Miriam's Song

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Sunday, August 21, 2011

Careful What You Wish For: Year A, Ordinary 22

This Week's Lectionary Texts
Exodus 3:1-15 or Jeremiah 15:15-21
Psalm 105:1-6, 23-26, 45b or Psalm 26:1-8

Romans 12:9-21
Matthew 16:21-28

This Week's Reflection
How many times have we wished to have an experience as dramatic as Moses' with the burning bush? My version is to say, "If only God would email me with clear instructions!" But, Moses got the ancient version of my wish - clear instructions from God that just so happened to come out of the midst of a bush that was on fire.

Jeremiah had a personal dialogue with God too. He had a specific question that he wanted answered, "I've been doing everything right and I still suffer. Why? And, when are you going to do something about it?" And while ultimately God answered to say that Jeremiah will be taken care of, the answer starts with "If you turn back." What? What does Jeremiah need to turn back from? Haven't we just been told that he was doing everything right which is why he wants to know why he must suffer so?

Romans is pretty self-explanatory, unless you have problems loving people who aren't so lovable and doing good when everyone else around you is doing evil.

In the Matthew text, Jesus is explaining how he will suffer, die, and be resurrected. Peter can't handle the truth. Peter, who only verses earlier had declared, "You are the Messiah, the Son of the living God!" Peter now treats Jesus as if he is a child. The text says that he rebukes Jesus as in how we might rebuke our children when they use inappropriate language or tones.

We want clear messages from God. We long for "burning bush moments," but are we truly ready for the message that will come? For Moses the message was, "go back to the place where you are wanted for murder, be a spokesperson even though you are a horrible public speaker, and fight Pharaoh, likely the most powerful man in the world." Jeremiah wanted answers for suffering. Instead, God said, "Get back to what is really important! Stop worrying about self. Do right and I'll take care of you." (Of course, God doesn't promise that this will be a suffering free life.) And Peter wanted to be the Messiah's right hand man, but what he learns that means is that he too must pick up his cross, deny himself, and give up his own life.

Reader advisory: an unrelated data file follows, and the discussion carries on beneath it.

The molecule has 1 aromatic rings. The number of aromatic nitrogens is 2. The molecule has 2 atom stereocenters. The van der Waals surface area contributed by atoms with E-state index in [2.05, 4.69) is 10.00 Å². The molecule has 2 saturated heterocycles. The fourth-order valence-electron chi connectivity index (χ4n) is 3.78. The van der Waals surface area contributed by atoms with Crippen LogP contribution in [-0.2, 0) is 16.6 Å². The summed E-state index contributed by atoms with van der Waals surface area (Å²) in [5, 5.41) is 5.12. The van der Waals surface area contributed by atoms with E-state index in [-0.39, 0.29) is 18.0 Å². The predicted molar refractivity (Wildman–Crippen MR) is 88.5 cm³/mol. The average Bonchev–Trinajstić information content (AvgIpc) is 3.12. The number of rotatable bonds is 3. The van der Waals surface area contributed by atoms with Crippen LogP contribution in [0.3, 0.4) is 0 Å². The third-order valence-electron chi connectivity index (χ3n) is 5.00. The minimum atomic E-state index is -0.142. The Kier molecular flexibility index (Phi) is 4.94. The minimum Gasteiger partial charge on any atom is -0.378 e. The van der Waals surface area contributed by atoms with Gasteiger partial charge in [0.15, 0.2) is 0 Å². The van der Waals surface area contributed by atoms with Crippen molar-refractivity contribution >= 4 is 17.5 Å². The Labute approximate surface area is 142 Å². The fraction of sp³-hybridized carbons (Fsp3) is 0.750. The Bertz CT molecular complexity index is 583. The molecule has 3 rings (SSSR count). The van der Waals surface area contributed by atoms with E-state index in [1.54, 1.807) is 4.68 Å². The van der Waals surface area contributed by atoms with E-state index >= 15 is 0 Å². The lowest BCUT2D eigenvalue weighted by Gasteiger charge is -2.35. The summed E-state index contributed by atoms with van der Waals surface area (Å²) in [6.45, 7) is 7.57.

We wish for clear messages from God all the time. We long to see God, to know God, to have a moment when a bush blazes in flame and yet does not burn. We seek signs that call our attention to God's messages for us. We long to hear the voice of God speak to us in the deep baritone of Charlton Heston. At least, we say we do. I wonder what I would do if the email actually came. I wonder how I would take the clear instructions from God that call me to give up my life for others. I wonder if my wish came true if I would be sorry I ever asked for such a thing.

Messages from God send us into places that we don't necessarily wish to go. And, there are no promises that going will be a life without suffering. And, even so, we search for the clear instructions of God. We seek God's voice. We seek understanding and truth. And, we receive the messages, though they may not come to us like Moses or Peter. We receive the message and with the Psalmist we sing, "O give thanks to the LORD, call on his name, make known his deeds among the peoples. Sing to him, sing praises to him; tell of all his wonderful works. Glory in his holy name; let the hearts of those who seek the LORD rejoice. Seek the LORD and his strength; seek his presence continually. Remember the wonderful works he has done, his miracles, and the judgments he uttered, O offspring of his servant Abraham, children of Jacob, his chosen ones. Praise the Lord!"

This Week's Artwork
(in order of appearance in the reflection)
Message from God by unknown
The Light of the Bush by Janie Welsh
the burning of the bush by He Qi
moses and the burning bush by Fred Paddock